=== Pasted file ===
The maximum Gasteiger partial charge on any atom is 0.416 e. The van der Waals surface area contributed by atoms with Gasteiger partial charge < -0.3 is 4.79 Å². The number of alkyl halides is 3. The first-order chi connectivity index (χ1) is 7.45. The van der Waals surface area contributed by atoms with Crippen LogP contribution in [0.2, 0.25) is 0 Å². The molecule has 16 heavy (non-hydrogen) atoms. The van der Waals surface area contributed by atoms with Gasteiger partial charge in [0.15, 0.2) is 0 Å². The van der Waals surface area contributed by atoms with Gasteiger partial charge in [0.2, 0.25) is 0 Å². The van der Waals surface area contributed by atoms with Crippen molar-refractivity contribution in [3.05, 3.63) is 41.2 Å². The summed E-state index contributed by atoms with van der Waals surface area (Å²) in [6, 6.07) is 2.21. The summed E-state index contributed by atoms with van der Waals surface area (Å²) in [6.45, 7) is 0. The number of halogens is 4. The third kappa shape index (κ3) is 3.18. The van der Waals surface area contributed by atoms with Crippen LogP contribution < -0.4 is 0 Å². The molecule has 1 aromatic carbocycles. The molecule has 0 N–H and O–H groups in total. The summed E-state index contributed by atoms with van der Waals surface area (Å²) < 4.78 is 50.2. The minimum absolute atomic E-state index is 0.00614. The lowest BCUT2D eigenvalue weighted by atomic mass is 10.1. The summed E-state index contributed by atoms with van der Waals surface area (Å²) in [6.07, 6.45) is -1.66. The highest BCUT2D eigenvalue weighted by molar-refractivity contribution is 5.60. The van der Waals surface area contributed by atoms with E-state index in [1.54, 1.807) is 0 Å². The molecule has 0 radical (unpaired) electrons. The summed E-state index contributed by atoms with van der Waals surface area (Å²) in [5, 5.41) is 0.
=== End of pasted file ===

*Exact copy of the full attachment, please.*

The maximum Gasteiger partial charge on any atom is 0.416 e. The van der Waals surface area contributed by atoms with Gasteiger partial charge < -0.3 is 4.79 Å². The number of alkyl halides is 3. The first-order chi connectivity index (χ1) is 7.45. The van der Waals surface area contributed by atoms with Crippen LogP contribution in [0.2, 0.25) is 0 Å². The molecule has 16 heavy (non-hydrogen) atoms. The van der Waals surface area contributed by atoms with Gasteiger partial charge in [0.15, 0.2) is 0 Å². The van der Waals surface area contributed by atoms with Gasteiger partial charge in [0.2, 0.25) is 0 Å². The van der Waals surface area contributed by atoms with Crippen molar-refractivity contribution in [3.05, 3.63) is 41.2 Å². The summed E-state index contributed by atoms with van der Waals surface area (Å²) in [6, 6.07) is 2.21. The summed E-state index contributed by atoms with van der Waals surface area (Å²) in [6.45, 7) is 0. The number of halogens is 4. The third kappa shape index (κ3) is 3.18. The van der Waals surface area contributed by atoms with Crippen LogP contribution < -0.4 is 0 Å². The molecule has 1 aromatic carbocycles. The molecule has 0 N–H and O–H groups in total. The summed E-state index contributed by atoms with van der Waals surface area (Å²) < 4.78 is 50.2. The minimum absolute atomic E-state index is 0.00614. The lowest BCUT2D eigenvalue weighted by atomic mass is 10.1. The summed E-state index contributed by atoms with van der Waals surface area (Å²) in [6.07, 6.45) is -1.66. The highest BCUT2D eigenvalue weighted by molar-refractivity contribution is 5.60. The van der Waals surface area contributed by atoms with E-state index in [1.54, 1.807) is 0 Å². The molecule has 0 radical (unpaired) electrons. The summed E-state index contributed by atoms with van der Waals surface area (Å²) in [5, 5.41) is 0.